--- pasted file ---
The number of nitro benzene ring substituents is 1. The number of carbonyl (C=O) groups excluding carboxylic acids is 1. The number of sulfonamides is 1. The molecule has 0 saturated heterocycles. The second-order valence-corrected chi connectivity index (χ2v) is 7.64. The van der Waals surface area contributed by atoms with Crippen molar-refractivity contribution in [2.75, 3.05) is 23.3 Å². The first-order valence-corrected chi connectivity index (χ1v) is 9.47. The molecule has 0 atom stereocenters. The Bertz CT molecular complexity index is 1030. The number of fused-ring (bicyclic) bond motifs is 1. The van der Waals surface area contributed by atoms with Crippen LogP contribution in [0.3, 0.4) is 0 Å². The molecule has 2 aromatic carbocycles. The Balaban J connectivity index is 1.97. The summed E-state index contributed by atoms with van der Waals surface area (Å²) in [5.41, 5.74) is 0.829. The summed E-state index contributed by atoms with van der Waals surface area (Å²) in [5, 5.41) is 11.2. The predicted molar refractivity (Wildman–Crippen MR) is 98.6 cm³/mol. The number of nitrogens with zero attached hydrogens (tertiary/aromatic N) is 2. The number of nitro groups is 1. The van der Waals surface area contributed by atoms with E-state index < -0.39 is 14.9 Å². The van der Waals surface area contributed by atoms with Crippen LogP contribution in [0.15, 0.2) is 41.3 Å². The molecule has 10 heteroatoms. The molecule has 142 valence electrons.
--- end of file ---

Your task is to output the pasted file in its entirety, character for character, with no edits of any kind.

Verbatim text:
The number of nitro benzene ring substituents is 1. The number of carbonyl (C=O) groups excluding carboxylic acids is 1. The number of sulfonamides is 1. The molecule has 0 saturated heterocycles. The second-order valence-corrected chi connectivity index (χ2v) is 7.64. The van der Waals surface area contributed by atoms with Crippen molar-refractivity contribution in [2.75, 3.05) is 23.3 Å². The first-order valence-corrected chi connectivity index (χ1v) is 9.47. The molecule has 0 atom stereocenters. The Bertz CT molecular complexity index is 1030. The number of fused-ring (bicyclic) bond motifs is 1. The van der Waals surface area contributed by atoms with Crippen LogP contribution in [0.3, 0.4) is 0 Å². The molecule has 2 aromatic carbocycles. The Balaban J connectivity index is 1.97. The summed E-state index contributed by atoms with van der Waals surface area (Å²) in [5.41, 5.74) is 0.829. The summed E-state index contributed by atoms with van der Waals surface area (Å²) in [5, 5.41) is 11.2. The predicted molar refractivity (Wildman–Crippen MR) is 98.6 cm³/mol. The number of nitrogens with zero attached hydrogens (tertiary/aromatic N) is 2. The number of nitro groups is 1. The van der Waals surface area contributed by atoms with E-state index < -0.39 is 14.9 Å². The van der Waals surface area contributed by atoms with Crippen LogP contribution in [0.15, 0.2) is 41.3 Å². The molecule has 10 heteroatoms. The molecule has 142 valence electrons.